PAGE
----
After awhile the vine of the gourds became overgrown and blocked the sunlight. Khun Bulom ordered many people to cut down the vine, but nobody could do it. At last, he sent an old couple, Pu Nyoe and Ya Nyoe to cut down the vine. The old couple sacrificed their lives to do so. Before they undertook the task, they asked people to remember them by calling their names to join every activity. Thus, the word "nyoe" appears after the Lao action words. When people are going to eat, they would say, "kin yoe (Please eat Grandma and Grandpa Nyoe)."
After the giant vine was cut, the human world prospered again. Later, Khun Bulom had seven sons from his two wives, Nang Yomphala and Nang Et-khaeng. Then, he found seven beautiful princesses to marry his sons. After that he taught them how to rule the kingdom peacefully. He also taught his daughters-in-law how to be good queens and housewives. Then he distributed all kinds of treasures to his seven sons and allocated people, noble men, and ministers to help them rule their new cities.
Khun Bulom sent his seven sons to rule various cities: Khun Lo was sent to Chawa (Luang Phra Bang) Lan Xang, Xiang Dong Xiang Thong; Yi muang phalan to Nongsae; Jungsawang to Muang Kaewluang or Muang Phakan; Saiphong to Muang Yuanyao; Ngou-In to Muang Sidayothaya; Lokkom to Xiangkhom, Khamkao, or Khamkoed; Jetcheuang to Muang Phuan.8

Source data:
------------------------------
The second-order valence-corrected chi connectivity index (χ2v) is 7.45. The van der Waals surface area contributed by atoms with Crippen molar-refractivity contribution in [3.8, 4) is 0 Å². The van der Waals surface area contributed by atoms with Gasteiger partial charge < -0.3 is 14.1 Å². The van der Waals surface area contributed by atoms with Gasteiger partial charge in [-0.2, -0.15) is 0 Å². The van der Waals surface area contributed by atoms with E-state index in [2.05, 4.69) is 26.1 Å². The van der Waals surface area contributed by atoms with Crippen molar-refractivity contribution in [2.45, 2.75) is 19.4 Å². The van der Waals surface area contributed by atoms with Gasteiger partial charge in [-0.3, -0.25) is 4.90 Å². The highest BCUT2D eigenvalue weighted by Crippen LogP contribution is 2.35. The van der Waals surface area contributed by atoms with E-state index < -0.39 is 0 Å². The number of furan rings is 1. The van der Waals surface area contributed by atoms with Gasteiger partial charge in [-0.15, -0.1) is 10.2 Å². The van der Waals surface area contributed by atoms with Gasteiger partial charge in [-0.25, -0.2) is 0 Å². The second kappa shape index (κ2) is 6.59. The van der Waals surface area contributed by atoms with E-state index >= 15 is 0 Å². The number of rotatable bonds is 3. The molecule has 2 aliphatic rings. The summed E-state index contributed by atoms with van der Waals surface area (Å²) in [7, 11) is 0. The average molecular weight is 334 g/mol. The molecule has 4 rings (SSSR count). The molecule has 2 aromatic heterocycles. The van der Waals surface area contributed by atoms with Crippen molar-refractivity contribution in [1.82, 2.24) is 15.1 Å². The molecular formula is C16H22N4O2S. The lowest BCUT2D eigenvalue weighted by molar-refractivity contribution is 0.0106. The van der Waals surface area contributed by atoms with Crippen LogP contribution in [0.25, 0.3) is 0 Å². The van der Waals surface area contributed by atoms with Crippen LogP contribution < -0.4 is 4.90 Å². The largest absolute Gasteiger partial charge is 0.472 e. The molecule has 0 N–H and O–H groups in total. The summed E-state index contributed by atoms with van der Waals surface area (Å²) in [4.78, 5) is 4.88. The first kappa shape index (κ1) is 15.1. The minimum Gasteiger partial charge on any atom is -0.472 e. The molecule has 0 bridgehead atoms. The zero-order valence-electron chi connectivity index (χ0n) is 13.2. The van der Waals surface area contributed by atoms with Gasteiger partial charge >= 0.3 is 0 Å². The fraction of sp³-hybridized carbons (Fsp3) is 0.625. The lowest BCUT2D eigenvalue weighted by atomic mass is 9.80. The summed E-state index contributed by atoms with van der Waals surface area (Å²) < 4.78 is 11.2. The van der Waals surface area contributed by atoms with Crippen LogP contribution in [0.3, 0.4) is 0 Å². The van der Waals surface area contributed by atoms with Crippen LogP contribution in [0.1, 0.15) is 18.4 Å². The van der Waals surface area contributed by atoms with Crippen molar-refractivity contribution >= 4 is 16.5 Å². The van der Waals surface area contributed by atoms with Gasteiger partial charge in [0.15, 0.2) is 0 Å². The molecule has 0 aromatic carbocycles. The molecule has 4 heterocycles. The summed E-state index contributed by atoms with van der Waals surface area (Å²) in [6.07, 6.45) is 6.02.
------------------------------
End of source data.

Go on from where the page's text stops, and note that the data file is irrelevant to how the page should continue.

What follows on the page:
Before the sons traveled to their cities Khun Bulom taught them an important message. "Each of you must not mistreat the others; (each must attend to his own city). Do not ever invade the other's city. You must follow our ancient kingly rules. For the elder brother (s), you are already prosperous; you must not be greedy, trying to take over your younger brothers' cities. Or, you will face all kinds of misfortune in the future. As for the younger brothers, I bless you with prosperity. You must keep your older brothers informed of your well being. If anything or anyone, belonging to the other, comes to you, you must return it to the owner. Do not ever appropriate anything that is not your own." . . .9